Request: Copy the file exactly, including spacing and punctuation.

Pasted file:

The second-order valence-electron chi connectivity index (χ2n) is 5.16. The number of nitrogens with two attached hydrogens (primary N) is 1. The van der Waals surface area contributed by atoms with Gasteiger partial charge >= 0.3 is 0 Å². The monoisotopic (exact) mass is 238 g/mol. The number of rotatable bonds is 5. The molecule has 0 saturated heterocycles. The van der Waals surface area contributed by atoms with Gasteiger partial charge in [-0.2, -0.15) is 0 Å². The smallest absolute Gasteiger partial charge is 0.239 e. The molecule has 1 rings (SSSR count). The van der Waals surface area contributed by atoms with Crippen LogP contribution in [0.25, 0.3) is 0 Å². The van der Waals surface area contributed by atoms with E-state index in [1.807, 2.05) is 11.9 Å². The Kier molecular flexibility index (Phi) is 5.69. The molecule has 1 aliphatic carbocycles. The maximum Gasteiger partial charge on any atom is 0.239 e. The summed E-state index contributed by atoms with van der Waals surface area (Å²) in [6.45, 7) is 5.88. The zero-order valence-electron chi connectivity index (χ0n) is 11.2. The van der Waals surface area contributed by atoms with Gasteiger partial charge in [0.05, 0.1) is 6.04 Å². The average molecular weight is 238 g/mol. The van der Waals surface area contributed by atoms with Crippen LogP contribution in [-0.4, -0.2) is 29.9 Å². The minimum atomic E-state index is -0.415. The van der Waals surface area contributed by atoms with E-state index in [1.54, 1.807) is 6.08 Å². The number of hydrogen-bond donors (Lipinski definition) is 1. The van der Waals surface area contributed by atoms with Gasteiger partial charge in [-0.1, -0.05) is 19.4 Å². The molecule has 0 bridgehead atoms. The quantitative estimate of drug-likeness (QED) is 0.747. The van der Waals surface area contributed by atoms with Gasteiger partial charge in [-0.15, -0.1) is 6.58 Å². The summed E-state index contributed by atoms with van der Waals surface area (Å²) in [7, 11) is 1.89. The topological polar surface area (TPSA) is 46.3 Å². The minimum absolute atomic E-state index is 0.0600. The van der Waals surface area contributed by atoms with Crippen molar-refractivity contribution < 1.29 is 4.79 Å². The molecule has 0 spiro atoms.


The second-order valence-electron chi connectivity index (χ2n) is 5.16. The number of nitrogens with two attached hydrogens (primary N) is 1. The van der Waals surface area contributed by atoms with Gasteiger partial charge >= 0.3 is 0 Å². The monoisotopic (exact) mass is 238 g/mol. The number of rotatable bonds is 5. The molecule has 0 saturated heterocycles. The van der Waals surface area contributed by atoms with Gasteiger partial charge in [-0.2, -0.15) is 0 Å². The smallest absolute Gasteiger partial charge is 0.239 e. The molecule has 1 rings (SSSR count). The van der Waals surface area contributed by atoms with Crippen LogP contribution in [0.25, 0.3) is 0 Å². The van der Waals surface area contributed by atoms with E-state index in [1.807, 2.05) is 11.9 Å². The Kier molecular flexibility index (Phi) is 5.69. The molecule has 1 aliphatic carbocycles. The maximum Gasteiger partial charge on any atom is 0.239 e. The summed E-state index contributed by atoms with van der Waals surface area (Å²) in [6.45, 7) is 5.88. The zero-order valence-electron chi connectivity index (χ0n) is 11.2. The van der Waals surface area contributed by atoms with Gasteiger partial charge in [0.05, 0.1) is 6.04 Å². The average molecular weight is 238 g/mol. The van der Waals surface area contributed by atoms with Crippen LogP contribution in [-0.4, -0.2) is 29.9 Å². The minimum atomic E-state index is -0.415. The van der Waals surface area contributed by atoms with E-state index in [1.54, 1.807) is 6.08 Å². The number of hydrogen-bond donors (Lipinski definition) is 1. The van der Waals surface area contributed by atoms with Gasteiger partial charge in [-0.1, -0.05) is 19.4 Å². The molecule has 0 bridgehead atoms. The quantitative estimate of drug-likeness (QED) is 0.747. The van der Waals surface area contributed by atoms with Gasteiger partial charge in [-0.15, -0.1) is 6.58 Å². The summed E-state index contributed by atoms with van der Waals surface area (Å²) in [7, 11) is 1.89. The topological polar surface area (TPSA) is 46.3 Å². The minimum absolute atomic E-state index is 0.0600. The van der Waals surface area contributed by atoms with Crippen molar-refractivity contribution < 1.29 is 4.79 Å². The molecule has 0 spiro atoms.